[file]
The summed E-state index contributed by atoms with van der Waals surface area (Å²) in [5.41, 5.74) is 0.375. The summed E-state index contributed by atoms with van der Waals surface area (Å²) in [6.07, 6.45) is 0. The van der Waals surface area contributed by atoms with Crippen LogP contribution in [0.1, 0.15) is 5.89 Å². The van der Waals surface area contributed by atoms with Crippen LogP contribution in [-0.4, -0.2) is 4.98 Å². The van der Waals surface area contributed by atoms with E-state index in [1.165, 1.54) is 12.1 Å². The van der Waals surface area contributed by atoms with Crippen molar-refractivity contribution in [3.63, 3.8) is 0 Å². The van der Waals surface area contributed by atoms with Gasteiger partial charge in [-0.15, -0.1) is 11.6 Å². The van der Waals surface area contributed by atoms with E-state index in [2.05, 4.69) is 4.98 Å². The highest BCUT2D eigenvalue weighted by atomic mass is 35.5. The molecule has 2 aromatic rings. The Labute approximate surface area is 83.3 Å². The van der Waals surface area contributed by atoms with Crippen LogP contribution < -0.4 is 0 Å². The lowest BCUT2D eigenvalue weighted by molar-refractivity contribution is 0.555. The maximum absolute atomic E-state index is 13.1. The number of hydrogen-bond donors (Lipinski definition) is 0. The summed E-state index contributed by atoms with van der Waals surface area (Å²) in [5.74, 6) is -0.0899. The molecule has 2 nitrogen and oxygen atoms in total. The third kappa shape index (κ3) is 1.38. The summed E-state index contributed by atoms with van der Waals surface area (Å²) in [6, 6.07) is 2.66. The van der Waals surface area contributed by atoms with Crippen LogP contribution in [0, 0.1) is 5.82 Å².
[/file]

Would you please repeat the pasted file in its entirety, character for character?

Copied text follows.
The summed E-state index contributed by atoms with van der Waals surface area (Å²) in [5.41, 5.74) is 0.375. The summed E-state index contributed by atoms with van der Waals surface area (Å²) in [6.07, 6.45) is 0. The van der Waals surface area contributed by atoms with Crippen LogP contribution in [0.1, 0.15) is 5.89 Å². The van der Waals surface area contributed by atoms with Crippen LogP contribution in [-0.4, -0.2) is 4.98 Å². The van der Waals surface area contributed by atoms with E-state index in [1.165, 1.54) is 12.1 Å². The van der Waals surface area contributed by atoms with Crippen molar-refractivity contribution in [3.63, 3.8) is 0 Å². The van der Waals surface area contributed by atoms with Gasteiger partial charge in [-0.15, -0.1) is 11.6 Å². The van der Waals surface area contributed by atoms with E-state index in [2.05, 4.69) is 4.98 Å². The highest BCUT2D eigenvalue weighted by atomic mass is 35.5. The molecule has 2 aromatic rings. The Labute approximate surface area is 83.3 Å². The van der Waals surface area contributed by atoms with Crippen LogP contribution < -0.4 is 0 Å². The lowest BCUT2D eigenvalue weighted by molar-refractivity contribution is 0.555. The maximum absolute atomic E-state index is 13.1. The number of hydrogen-bond donors (Lipinski definition) is 0. The summed E-state index contributed by atoms with van der Waals surface area (Å²) in [5.74, 6) is -0.0899. The molecule has 2 nitrogen and oxygen atoms in total. The third kappa shape index (κ3) is 1.38. The summed E-state index contributed by atoms with van der Waals surface area (Å²) in [6, 6.07) is 2.66. The van der Waals surface area contributed by atoms with Crippen LogP contribution in [0, 0.1) is 5.82 Å².